Sunday, 27 November 2011

"The man who does not read good books has no advantage over the man who cannot read them" ~ Mark Twain

I feel that this post has been staring at me crossly for a long time like the cats of the people I babysit for when I don’t let them sit on my lap. Time to get it out in the open. The Book Recommendations. Some are new reads, some are old favourites, some are pretentious classics and some are derisively mocked. But they’re all brilliant. These are just the top ten, but beware that I shall be sending y’all a great long list of everything I love sooner or later.

1. The Outsiders by SE Hinton You will laugh, you will weep, you will want to keep reading after you have finished reading the last page that has brought you and the characters right back to where you started. Don’t be put off by the odd names such as ‘Ponyboy’ and ‘Sodapop’. The story is compelling and emotional, and the voices of the characters are just so likable, even when they do the most terrible things and break your heart.
2. Mrs Dalloway by Virginia Woolf I read this just last month and it is simply beautiful. The language she uses is so decadent and generous, yet she still manages to convey every motion and concept in the most concise, sensible manner. The narrative covers just one day of Clarissa Dalloway’s life, full of tangents and delicious details, and by the time you reach the end, and read that last line, you’ll just want to cry with relief and misery and pity and joy all at once.
3. His Dark Materials by Philip Pullman I should hope you’ve all read this already, because it’s just one of the best stories you’ll ever come across. It’s poetic and lyrical, full of rich, vibrant description with some quantum physic science fiction fantasy thrown in. Plus the characters, plot, challenging philosophical questions and armoured bears do rather help.
4. I Capture the Castle by Dodie Smith Oh this book. When they ask me on Desert Island Discs in fifty years which book I’ll take with me, it’ll have to be this. I really did cry through the last three pages. The story is told by Cassandra, honest and naive, who writes in her journals the account of her sister Rose’s engagement, and the misadventures that befall them. Poor Cassandra. She doesn’t deserve what she’s left with at the end; she’s good and kind, and you will just want to bundle her up and cry with her.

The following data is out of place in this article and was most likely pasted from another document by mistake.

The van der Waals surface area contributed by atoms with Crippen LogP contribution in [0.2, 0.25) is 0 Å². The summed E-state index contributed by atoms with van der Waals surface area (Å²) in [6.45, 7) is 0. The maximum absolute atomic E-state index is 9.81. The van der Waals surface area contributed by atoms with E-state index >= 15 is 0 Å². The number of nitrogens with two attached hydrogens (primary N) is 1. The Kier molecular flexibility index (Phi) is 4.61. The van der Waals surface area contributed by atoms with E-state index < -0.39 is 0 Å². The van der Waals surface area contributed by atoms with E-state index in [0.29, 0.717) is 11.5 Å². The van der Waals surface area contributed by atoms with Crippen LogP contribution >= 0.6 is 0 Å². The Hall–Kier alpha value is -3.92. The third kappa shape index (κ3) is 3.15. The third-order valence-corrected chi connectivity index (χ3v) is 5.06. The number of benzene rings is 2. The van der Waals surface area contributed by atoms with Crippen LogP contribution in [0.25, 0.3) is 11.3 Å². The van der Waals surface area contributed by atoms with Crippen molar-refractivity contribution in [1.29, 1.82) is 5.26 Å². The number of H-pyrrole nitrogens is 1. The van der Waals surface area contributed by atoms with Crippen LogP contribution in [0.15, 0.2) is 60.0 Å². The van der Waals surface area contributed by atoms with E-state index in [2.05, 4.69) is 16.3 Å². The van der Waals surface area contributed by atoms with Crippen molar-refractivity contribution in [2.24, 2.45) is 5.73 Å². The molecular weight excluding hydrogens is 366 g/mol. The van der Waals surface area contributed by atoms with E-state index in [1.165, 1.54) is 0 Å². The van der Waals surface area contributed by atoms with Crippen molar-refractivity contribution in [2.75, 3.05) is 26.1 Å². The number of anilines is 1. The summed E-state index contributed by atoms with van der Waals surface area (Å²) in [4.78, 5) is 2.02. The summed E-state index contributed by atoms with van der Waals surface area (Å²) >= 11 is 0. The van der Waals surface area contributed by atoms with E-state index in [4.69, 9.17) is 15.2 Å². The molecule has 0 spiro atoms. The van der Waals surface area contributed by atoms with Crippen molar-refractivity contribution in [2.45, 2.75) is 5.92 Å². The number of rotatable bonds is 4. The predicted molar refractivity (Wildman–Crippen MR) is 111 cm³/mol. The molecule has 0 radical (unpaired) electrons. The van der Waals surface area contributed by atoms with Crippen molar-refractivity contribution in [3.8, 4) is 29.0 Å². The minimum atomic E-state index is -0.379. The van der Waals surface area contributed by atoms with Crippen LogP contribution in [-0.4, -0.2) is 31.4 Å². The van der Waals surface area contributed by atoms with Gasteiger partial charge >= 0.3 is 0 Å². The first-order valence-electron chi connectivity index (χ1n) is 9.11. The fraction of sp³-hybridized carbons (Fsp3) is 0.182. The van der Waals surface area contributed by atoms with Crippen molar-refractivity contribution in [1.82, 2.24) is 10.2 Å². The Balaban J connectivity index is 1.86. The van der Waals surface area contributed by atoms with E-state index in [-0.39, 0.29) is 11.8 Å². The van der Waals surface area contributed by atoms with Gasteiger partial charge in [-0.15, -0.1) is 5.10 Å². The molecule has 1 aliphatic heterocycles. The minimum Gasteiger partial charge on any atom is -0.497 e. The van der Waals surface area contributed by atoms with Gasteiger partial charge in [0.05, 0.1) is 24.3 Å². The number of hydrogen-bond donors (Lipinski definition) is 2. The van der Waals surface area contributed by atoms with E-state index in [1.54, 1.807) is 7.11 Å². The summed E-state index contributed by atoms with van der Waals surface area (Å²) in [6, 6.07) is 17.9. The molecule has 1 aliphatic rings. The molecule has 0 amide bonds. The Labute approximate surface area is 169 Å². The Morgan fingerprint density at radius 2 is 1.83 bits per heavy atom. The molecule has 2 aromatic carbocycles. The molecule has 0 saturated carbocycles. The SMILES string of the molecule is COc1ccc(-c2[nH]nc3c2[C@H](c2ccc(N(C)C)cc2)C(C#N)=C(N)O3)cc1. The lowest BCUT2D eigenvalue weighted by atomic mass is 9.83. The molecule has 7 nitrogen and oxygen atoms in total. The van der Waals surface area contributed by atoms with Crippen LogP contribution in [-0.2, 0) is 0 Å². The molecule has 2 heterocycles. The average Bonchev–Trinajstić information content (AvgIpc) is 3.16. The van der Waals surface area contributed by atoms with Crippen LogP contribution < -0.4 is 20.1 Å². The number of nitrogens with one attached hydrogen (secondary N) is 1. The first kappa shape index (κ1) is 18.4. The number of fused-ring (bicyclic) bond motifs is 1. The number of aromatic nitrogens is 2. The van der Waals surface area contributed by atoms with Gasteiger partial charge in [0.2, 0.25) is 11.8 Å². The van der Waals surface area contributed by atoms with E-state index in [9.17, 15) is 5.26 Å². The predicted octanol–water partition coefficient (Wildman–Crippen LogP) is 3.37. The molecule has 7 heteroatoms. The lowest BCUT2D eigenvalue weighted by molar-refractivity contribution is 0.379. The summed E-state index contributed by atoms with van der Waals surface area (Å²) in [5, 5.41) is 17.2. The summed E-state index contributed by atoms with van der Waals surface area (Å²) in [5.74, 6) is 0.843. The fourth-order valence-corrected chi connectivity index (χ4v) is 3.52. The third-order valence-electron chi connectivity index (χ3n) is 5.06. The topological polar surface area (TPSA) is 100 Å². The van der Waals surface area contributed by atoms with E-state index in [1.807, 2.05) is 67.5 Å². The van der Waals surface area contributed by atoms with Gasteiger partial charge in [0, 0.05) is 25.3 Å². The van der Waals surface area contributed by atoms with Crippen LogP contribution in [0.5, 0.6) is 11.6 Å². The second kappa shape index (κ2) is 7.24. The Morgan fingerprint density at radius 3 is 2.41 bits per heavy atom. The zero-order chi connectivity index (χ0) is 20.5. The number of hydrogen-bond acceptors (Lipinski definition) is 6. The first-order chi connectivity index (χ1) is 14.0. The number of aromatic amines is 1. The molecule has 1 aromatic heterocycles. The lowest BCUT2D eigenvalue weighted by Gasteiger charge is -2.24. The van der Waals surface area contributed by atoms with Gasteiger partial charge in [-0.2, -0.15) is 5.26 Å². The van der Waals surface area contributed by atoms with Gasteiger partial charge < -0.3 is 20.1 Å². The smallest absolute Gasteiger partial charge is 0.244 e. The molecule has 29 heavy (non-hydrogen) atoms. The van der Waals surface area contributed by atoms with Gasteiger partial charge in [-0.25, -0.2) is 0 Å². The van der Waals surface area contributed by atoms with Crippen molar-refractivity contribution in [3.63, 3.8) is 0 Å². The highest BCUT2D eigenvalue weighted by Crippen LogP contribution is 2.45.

5. Finn Family Moomintroll by Tove Jansson So sue me. This book is hilarious and charming, even if it is aimed at eight year olds. Ah it’s just so funny and cute and well-written and adventurous and quiet and imaginative and full of lovely characters and loaded with wit. The ultimate banter-fest. Seriously. Give it a try.
6. Swallows and Amazons by Arthur Ransome Don’t be put off by their weird old-fashioned names. Arthur Ransome wrote books about the holiday adventures of children in the Lake District, most of which involved boats and tents, and Swallows and Amazons was the highlight of his career, in my personal opinion. Remember when we used to play war, and we had bases and battles and tactics and things? That’s what these kids do. Now read the book.
7. Pride and Prejudice by Jane Austen Being the educated bourgeois dog that you are, you’ll have read this already, possibly for your GCSE English Lit coursework. Lots of people find Jane Austen tricky to get into, but Pride and Prejudice is the easiest way in. It’s witty and beautifully told, and Lizzy-and-Darcy is just so perfect a couple you can’t help but feel delighted and desperate all the way through.
8. Howards End by EM Forster I just finished reading this last week, and it is totally brilliant, right up until the last word. What makes it so sublime and worthwhile is how it is full of seemingly unrelated events, each important in their own right, but each mundane in the course of the novel itself; however, by the time you hit the last chapter, you truly see how everything fits together perfectly, and the sense of relief that everything has ended as it should is just overwhelming.
9. Captain Corelli’s Mandolin by Louis de Bernières A tragic and beautiful love story set during the War. Antonio is an occupying Italian soldier, Pelagia is a local Greek girl on the island of Cephalonia. The book begins with a sweet anecdote telling how Dr Iannis managed to extract a dried pea from a patient’s ear. Nuff said.
10. The Lord of the Rings by JRR Tolkien There are no words. I actually chose this one for the list over Harry Potter, and that tells you something. This is the ultimate adventure story, and, being the fantasy junkie that I am, this is probably my favourite of all. It’s not just the books that make themselves worth reading, although the story is exciting and wonderfully crafted; it’s the fact that the whole world and it’s many languages and cultures have been intricately constructed by one man. A truly magnificent feat of fiction.

Harry Potter is not on there. I apologise, but if you haven’t read it already, I don’t think that even I would be able to persuade you. My next post will be an extra long list of my must reads. Then we shall go back to happiness and the meaning of life. See ya later.

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